Photos by Kyan Mahzouf

Santa Cruzans protested in front of Bank of America on Monday, declaring that corporations should pay taxes to the government like individuals do.

Around 40 people protested outside the Bank of America on River Street and later moved the protest to the downtown clock tower. Santa Cruz’s local chapter of — a family of political organizations that sponsor campaigns for federal issues like the Iraq War, as well as presidential campaigns — sponsored the event.

Organizers picked Bank of America because of the bank’s previous bailout of $1 trillion, according to a list entitled “Guide to Corporate Freeloaders” by Sen. Bernie Sanders (D-Vt).

In the 2011 U.S. federal budget, corporations like Valero Energy Corporation, Carnival Cruise Lines and Bank of America were exempt from paying taxes. Businesses paying their taxes would alleviate the state financial deficit, said Pat Arnold, president of the Santa Cruz United Nations Association and Bay Area organizer of political activism group Raging Grannies.

“If the corporations just paid their fair share, all of the states’ debts would be accounted for,” Arnold said.

In “Guide to Corporate Freeloaders,” Sanders listed corporations that do not pay taxes to the federal government but received a federal bailout or large IRS refunds. The list includes Goldman Sachs, Bank of America and Exxon Mobil, among others.

The number of corporations that do not pay taxes prompted organizer Sara Bassler to help coordinate the rally outside the Bank of America.

Bassler and other organizers manned the megaphones, took down names and passed out signs for those who turned out. Arnold said the Santa Cruz Bank of America protest was part of a campaign in 450 cities nationally to fight the budget’s tax exemption of major corporations.

“I want to give corporations more of a sense of responsibility,” Bassler said. “While it is lawful for their corporations to make money for their shareholders, they forget their shareholders are part of society.”

Protesters passed out signs bearing slogans like, “Close your B of A account,” and “Fat Cats are stealing our future.” Many were heard shouting, “Cut from the top, not from Mom and Pop,” and “1, 2, 3, 4 — pay your taxes like the poor.”

Protesters centered most of the blame for the national budget crisis on congressional Republicans. This includes Sen. Paul Ryan (R-Wis.), who proposed the new budget that passed after much deliberation and hesitation by Congress — deliberations that almost led to a full government shutdown.

“The Republicans say the country is going broke and they’re making cuts to the bottom,” Bassler said. “We’re broke, yet they give huge tax breaks to companies that can really help out our financial crisis.”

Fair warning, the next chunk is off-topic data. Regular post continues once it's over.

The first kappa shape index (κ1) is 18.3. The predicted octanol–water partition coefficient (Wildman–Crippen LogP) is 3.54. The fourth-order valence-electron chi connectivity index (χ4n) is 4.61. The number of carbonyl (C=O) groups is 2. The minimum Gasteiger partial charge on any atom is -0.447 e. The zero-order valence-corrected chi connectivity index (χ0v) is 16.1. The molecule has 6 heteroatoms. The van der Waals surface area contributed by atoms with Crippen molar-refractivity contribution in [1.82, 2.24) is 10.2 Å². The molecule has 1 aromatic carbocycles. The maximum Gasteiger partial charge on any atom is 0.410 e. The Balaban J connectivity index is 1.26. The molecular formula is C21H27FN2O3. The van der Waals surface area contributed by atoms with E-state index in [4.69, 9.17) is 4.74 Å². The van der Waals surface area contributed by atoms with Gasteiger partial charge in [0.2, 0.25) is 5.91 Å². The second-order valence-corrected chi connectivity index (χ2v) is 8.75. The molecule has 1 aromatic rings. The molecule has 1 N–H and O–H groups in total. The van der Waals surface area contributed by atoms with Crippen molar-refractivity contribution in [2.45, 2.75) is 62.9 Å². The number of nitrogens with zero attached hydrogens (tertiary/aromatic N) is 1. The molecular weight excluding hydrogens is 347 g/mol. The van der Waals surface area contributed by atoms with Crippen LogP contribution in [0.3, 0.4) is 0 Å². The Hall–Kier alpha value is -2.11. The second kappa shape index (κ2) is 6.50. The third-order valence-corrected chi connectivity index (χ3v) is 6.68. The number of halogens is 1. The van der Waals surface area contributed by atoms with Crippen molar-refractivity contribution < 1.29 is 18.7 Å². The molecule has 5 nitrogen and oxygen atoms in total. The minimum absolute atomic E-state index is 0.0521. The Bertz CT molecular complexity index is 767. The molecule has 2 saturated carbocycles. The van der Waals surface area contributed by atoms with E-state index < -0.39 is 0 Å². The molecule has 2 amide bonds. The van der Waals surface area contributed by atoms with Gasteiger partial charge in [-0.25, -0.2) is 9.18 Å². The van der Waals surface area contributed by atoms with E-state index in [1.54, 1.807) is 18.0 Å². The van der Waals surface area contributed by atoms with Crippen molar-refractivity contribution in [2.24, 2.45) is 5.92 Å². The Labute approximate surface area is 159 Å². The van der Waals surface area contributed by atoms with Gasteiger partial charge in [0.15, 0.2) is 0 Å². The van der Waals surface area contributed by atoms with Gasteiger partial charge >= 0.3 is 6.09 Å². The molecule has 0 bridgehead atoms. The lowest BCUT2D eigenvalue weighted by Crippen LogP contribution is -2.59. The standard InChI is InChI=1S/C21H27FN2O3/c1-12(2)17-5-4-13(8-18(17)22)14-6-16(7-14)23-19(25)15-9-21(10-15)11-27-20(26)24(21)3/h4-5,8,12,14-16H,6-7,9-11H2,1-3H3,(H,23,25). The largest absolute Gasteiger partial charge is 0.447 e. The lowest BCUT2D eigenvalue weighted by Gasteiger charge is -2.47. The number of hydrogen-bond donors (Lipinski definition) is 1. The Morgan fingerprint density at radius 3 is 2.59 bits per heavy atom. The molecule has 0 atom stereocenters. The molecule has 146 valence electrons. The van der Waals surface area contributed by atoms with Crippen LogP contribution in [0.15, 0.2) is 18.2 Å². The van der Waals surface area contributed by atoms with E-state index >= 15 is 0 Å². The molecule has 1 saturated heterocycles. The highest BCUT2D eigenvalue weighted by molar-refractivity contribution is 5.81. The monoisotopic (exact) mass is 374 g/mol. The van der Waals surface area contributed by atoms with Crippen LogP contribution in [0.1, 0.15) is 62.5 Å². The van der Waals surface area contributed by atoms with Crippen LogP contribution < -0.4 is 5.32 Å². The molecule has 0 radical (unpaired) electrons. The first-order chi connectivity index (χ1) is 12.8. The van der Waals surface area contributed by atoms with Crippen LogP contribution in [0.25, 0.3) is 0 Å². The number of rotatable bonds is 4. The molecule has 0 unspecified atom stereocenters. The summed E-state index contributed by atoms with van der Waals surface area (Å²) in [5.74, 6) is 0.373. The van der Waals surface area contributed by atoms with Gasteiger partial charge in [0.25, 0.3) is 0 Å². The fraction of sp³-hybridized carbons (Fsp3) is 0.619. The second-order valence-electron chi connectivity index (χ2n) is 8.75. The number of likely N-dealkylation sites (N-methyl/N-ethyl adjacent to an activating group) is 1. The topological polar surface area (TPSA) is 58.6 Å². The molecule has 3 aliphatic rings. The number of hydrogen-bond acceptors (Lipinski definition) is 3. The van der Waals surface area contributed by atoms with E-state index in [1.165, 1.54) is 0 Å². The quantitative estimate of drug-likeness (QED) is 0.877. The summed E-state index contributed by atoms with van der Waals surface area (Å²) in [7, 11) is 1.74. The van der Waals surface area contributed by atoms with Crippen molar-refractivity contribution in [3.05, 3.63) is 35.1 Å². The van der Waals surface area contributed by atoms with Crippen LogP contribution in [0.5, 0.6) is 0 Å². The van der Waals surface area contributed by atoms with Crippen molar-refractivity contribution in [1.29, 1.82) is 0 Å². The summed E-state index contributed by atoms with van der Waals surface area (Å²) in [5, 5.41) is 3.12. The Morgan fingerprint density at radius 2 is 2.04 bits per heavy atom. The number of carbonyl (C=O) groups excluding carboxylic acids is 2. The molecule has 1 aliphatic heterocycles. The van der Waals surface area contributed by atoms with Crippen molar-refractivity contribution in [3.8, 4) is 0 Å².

Bassler feels that the money the U.S. government is not collecting from corporations like Bank of America can be put to better use in American social programs.

“Politicians need to wake up,” Bassler said. “We need to work together to help keep our society what it is now, and help the less fortunate and build libraries.”

To illustrate the impacts of budget cuts on national programs in comparison to those of corporate tax breaks, a child spoke at the rally about how she would be affected by the cuts.

“I want to stop the budget cuts so that teachers can come back to work and kids can learn,” said Julia Knight, a student of Montclair Elementary School in Oakland and a “MoveOn granddaughter,” according to her grandmother.

Santa Cruz political organizations like Organizing for Santa Cruz, the community organizing arm of the Democratic Party in Santa Cruz, turned out at the event. While the rally was pronounced a success by many protesters, some organizers, like Arnold and Bassler, said they were disappointed with the lack of UC Santa Cruz students in the crowd. They said the fight for more funds to be appropriated to basic services is relevant to all students, including students in higher education and their budget needs.

Bassler and Arnold want UCSC to be represented in protests rallying for corporations to pay their taxes, or to host the next rally on campus.

“We need a sister rally at the university,” Arnold said. “There are 450 of these [rallies] happening in American cities and it’d be great to have one at the Bay Tree Bookstore.”